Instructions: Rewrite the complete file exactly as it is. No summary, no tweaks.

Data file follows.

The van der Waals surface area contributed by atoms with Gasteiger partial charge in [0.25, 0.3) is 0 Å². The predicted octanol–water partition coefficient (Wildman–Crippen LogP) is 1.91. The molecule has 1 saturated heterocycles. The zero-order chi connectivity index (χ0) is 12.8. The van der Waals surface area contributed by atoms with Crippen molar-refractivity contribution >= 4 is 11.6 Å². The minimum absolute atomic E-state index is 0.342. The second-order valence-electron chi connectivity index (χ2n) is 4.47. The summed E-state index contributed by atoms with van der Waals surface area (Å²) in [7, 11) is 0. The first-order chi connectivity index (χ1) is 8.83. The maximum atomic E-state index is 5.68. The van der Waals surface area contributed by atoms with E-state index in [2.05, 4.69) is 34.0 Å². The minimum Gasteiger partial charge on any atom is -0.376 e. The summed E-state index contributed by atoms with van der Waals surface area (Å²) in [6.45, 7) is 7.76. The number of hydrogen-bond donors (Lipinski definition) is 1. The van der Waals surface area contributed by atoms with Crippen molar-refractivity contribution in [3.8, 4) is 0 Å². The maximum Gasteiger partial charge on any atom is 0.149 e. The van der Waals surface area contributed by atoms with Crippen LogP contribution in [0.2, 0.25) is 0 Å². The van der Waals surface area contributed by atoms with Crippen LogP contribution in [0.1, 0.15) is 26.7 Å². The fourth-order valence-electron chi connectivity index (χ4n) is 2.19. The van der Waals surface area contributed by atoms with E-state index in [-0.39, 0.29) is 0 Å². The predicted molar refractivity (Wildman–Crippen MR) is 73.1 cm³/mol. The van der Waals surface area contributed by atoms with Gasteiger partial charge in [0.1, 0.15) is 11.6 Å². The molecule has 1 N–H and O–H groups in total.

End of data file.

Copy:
The van der Waals surface area contributed by atoms with Gasteiger partial charge in [0.25, 0.3) is 0 Å². The predicted octanol–water partition coefficient (Wildman–Crippen LogP) is 1.91. The molecule has 1 saturated heterocycles. The zero-order chi connectivity index (χ0) is 12.8. The van der Waals surface area contributed by atoms with Crippen molar-refractivity contribution >= 4 is 11.6 Å². The minimum absolute atomic E-state index is 0.342. The second-order valence-electron chi connectivity index (χ2n) is 4.47. The summed E-state index contributed by atoms with van der Waals surface area (Å²) in [7, 11) is 0. The first-order chi connectivity index (χ1) is 8.83. The maximum atomic E-state index is 5.68. The van der Waals surface area contributed by atoms with E-state index in [2.05, 4.69) is 34.0 Å². The minimum Gasteiger partial charge on any atom is -0.376 e. The summed E-state index contributed by atoms with van der Waals surface area (Å²) in [6.45, 7) is 7.76. The number of hydrogen-bond donors (Lipinski definition) is 1. The van der Waals surface area contributed by atoms with Crippen molar-refractivity contribution in [3.8, 4) is 0 Å². The maximum Gasteiger partial charge on any atom is 0.149 e. The van der Waals surface area contributed by atoms with Crippen LogP contribution in [0.2, 0.25) is 0 Å². The van der Waals surface area contributed by atoms with Crippen LogP contribution in [0.1, 0.15) is 26.7 Å². The fourth-order valence-electron chi connectivity index (χ4n) is 2.19. The van der Waals surface area contributed by atoms with E-state index in [-0.39, 0.29) is 0 Å². The predicted molar refractivity (Wildman–Crippen MR) is 73.1 cm³/mol. The van der Waals surface area contributed by atoms with Gasteiger partial charge in [0.1, 0.15) is 11.6 Å². The molecule has 1 N–H and O–H groups in total.